Besides "I'll be back" and "hasta la vista, baby", perhaps the other memorable quote from the Terminator franchise is: "There's no fate but what we make". But the underlying message of the latest entry, Terminator: Dark Fate, is that regardless of what these characters do (or make), the fate is still going to be the same!! Let me elaborate:
As shown in the trailers (no spoilers), there is a terminator and a guardian sent from the future to fight over someone's life. This plot device had been used in four of the previous five Terminator movies. The only 'supposed' novelty of Dark Fate is that it ignores Terminator 3-5 and goes on an alternative timeline that branches out of Terminator 2: Judgment Day. Regardless of continuity (whether Terminators 1-5, or 1-2 and then Dark Fate), the fate of humanity remains the same: robots rebel against humans sometime in the future. It only may get delayed, but seems inevitable... In that very future, even though the robots have the upper hand, they still send a machine back in time to kill a human who might end up being important on day. In response, human rebels send a guardian back to protect that individual.
As someone who used to be a fan of the franchise, I have recently realized that the logic makes no sense - at least the plot of the five out of six Terminator movies (i.e., all except for Salvation). Why the robots, who are dominating in the battlefields, need to change anything in the past? From their point of view, the status quo must be perfect! Why do they (i.e., robots) need to take a proactive role in this scenario?
Those highly intelligent robots must be familiar with the butterfly effect! With the smallest change, the robots may cease to exist. At best they may eradicate a troublesome human leader, but worst case, is that their domination might end.. It would have made much more sense if humans decided to rewrite the past and sent someone (whether machine or human) in the terminator role to change/terminate the timeline, and then the robots (i.e., SkyNet or Legion) sent a guardian to protect/guard the chain of events leading to their supremacy!!
Now back to Dark Fate: I went to see this movie with great enthusiasm. The first two entries in the franchise (logic aside) are masterpieces in my opinion. In particular, Terminator 2 is (or maybe was... need to sleep on it) one of my favourite movies of all time. In T2, Arnold (T-800) was an unstoppable bear sent to protect John Connor from a fast and elusive wolf, T-1000 or the mercury man - played by Robert Patrick. Dark Fate, does a good job of replicating T2's animalistic dynamic between the guardian and terminator. The terminator is of the Rev-9 model (Gabriel Luna) and is more like a Jaguar with unlimited stamina, can leave a copy of himself behind, and instead of mercury, perhaps 'tar' could be the substance that you associate it with. The guardian, Grace (Mackenzie Davis), is almost as relentless and strong, but can only operate in short bursts - very much like a video game character that has a special move and you need to replenish it before it can be used again - and also moves like a fast feline predator (I'll let the reader pick the animal).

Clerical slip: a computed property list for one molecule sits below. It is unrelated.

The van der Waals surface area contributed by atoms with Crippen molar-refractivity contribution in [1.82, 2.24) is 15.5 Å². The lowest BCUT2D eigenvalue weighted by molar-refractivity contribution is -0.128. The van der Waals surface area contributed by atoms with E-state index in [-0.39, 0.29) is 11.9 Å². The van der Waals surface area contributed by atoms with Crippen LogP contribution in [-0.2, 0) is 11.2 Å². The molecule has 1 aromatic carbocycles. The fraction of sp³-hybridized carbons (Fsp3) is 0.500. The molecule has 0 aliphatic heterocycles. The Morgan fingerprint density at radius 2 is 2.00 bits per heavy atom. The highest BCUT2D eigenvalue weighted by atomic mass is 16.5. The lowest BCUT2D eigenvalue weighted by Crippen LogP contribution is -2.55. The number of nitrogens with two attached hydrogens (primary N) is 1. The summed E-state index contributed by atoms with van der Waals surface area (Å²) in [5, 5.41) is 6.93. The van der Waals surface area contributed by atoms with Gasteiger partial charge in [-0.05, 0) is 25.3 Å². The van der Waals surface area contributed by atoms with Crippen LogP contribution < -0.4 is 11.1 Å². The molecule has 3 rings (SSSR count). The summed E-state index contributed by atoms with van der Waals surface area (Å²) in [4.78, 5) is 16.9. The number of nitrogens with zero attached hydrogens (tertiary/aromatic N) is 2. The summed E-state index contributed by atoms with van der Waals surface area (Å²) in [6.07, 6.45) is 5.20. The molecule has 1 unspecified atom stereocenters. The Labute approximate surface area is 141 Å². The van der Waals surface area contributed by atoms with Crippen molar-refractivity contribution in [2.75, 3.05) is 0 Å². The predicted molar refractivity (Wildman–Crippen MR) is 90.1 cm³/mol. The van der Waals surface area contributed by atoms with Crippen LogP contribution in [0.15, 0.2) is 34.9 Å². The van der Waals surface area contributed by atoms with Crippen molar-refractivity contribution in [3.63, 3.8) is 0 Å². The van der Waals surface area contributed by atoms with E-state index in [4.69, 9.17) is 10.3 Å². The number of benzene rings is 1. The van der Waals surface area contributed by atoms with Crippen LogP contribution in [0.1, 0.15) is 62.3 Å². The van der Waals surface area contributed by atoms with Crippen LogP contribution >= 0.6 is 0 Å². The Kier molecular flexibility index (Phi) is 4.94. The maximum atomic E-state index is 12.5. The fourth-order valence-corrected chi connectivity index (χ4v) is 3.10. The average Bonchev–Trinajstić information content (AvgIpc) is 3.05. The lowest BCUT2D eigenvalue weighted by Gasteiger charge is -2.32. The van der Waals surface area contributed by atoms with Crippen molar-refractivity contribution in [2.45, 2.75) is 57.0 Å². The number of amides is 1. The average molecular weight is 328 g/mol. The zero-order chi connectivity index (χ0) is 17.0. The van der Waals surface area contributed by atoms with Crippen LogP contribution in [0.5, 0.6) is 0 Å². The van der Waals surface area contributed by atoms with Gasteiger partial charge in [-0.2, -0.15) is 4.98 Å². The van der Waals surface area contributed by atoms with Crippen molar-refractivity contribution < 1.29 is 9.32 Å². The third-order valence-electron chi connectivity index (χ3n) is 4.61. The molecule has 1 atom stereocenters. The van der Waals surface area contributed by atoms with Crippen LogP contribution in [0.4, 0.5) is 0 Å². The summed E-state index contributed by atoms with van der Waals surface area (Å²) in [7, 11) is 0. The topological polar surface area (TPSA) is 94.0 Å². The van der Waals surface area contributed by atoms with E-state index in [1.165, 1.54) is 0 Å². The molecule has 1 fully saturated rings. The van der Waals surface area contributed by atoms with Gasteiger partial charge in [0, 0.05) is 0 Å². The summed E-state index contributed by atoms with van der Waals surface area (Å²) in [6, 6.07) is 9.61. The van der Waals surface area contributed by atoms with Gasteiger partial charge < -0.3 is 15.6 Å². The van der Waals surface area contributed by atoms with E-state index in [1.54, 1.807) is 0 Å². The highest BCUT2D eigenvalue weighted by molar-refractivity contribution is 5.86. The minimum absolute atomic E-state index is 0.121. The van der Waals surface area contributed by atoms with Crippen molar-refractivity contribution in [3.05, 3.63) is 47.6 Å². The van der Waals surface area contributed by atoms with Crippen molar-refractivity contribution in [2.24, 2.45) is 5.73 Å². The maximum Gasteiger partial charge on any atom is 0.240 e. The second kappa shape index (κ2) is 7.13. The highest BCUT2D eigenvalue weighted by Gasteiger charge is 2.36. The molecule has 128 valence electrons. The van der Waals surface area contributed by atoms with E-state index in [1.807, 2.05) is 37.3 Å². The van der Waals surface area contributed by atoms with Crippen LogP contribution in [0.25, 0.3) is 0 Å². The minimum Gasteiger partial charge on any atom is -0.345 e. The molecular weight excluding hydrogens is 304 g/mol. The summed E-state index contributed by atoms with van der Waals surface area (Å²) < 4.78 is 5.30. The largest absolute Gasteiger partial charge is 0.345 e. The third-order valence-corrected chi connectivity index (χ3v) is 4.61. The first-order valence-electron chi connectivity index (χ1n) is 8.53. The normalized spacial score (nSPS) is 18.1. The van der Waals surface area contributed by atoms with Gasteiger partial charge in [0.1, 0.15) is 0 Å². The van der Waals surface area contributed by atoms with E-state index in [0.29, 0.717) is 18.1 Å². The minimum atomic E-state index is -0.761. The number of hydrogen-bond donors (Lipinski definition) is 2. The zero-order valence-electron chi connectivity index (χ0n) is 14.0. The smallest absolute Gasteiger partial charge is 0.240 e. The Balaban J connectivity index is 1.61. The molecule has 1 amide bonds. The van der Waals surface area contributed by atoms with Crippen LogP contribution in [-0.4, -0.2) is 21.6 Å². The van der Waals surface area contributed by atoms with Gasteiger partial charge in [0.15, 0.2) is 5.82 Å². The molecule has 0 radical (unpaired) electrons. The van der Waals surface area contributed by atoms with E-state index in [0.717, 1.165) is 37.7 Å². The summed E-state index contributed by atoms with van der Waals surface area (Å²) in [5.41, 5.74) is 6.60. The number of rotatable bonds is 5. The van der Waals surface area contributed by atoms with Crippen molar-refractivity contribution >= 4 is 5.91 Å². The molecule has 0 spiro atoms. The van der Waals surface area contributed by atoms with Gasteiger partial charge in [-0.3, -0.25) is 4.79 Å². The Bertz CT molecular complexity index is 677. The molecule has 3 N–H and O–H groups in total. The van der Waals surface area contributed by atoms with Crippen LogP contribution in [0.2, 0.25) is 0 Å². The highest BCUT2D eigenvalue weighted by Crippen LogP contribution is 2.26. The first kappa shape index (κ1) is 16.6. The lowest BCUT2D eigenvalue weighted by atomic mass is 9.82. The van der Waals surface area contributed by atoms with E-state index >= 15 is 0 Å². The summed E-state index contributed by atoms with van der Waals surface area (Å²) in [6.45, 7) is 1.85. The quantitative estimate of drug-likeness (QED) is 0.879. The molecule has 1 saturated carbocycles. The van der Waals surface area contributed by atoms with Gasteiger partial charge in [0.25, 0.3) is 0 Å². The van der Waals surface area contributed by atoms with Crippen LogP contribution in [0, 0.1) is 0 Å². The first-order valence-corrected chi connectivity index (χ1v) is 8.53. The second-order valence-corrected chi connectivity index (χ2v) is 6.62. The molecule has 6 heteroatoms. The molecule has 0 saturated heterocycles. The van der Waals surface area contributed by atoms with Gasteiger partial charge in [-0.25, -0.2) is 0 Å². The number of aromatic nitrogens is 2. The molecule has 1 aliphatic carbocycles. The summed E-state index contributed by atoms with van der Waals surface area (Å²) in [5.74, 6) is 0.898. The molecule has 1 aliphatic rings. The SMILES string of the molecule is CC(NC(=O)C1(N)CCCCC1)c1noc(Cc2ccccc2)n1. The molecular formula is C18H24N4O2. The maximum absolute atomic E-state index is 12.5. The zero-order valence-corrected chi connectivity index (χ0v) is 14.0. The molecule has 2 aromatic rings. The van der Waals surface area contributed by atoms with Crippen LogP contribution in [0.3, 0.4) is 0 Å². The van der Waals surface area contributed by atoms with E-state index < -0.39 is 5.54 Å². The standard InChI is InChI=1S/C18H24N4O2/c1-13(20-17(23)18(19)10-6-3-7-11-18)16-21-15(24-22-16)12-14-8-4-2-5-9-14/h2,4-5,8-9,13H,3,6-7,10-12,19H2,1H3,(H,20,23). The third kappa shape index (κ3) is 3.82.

These two characters match up really well, and make a few memorable scenes, particularly their confrontations in the first act. Throughout the movie, the fight choreography was fast, smooth, and beautiful to watch. More positive comments can be said about Linda Hamilton's return as Sarah Connor and the always impressive Arnold Schwarzenegger. Their limitless charm is on full display. The pacing of the movie is good too. I only looked at my watch once, and it was after 1hr 45mins - only 15 minutes before the credits started rolling.
Overall, Dark Fate is an entertaining movie, but my gripes are with overuse of computer-generated images (CGI), and the flaws in the plot of endless attempts at sending guardians and terminators back in time, with a seemingly unavoidable fate. I'm also disappointed in the marketing team for overhyping James Cameron's involvement. Has Cameron become creatively bankrupt? Is he out of fresh ideas? Is he going to repeat and contradict himself from now on? I wish Cameron and the studio stop milking this cash cow before it reaches the very last drop... The cast, budget, and choreography should have been utilized to build a new franchise (rather than rehashing this old story). In case of staying with this old Terminator story, Salvation was the freshest idea that we had. Showing how the future pans out is much more interesting than yet another foolish attempt at rewriting the past.
At the risk of sounding redundant (much like this movie), Dark Fate's biggest sin was to tarnish the reputation and impact of Terminators 1 and 2! All it does is reaffirming that this loop or vicious cycle (or dark fate) is inevitable; the gender and race of characters might change, but the roles stay the same. So... why care at all? Clearly there will be sequels, but they will become void one day when the a new war between humans vs. machines begins.
As an entertaining Fast and Furious clone, Terminator: Dark Fate is a 6.5/10.
Post a Comment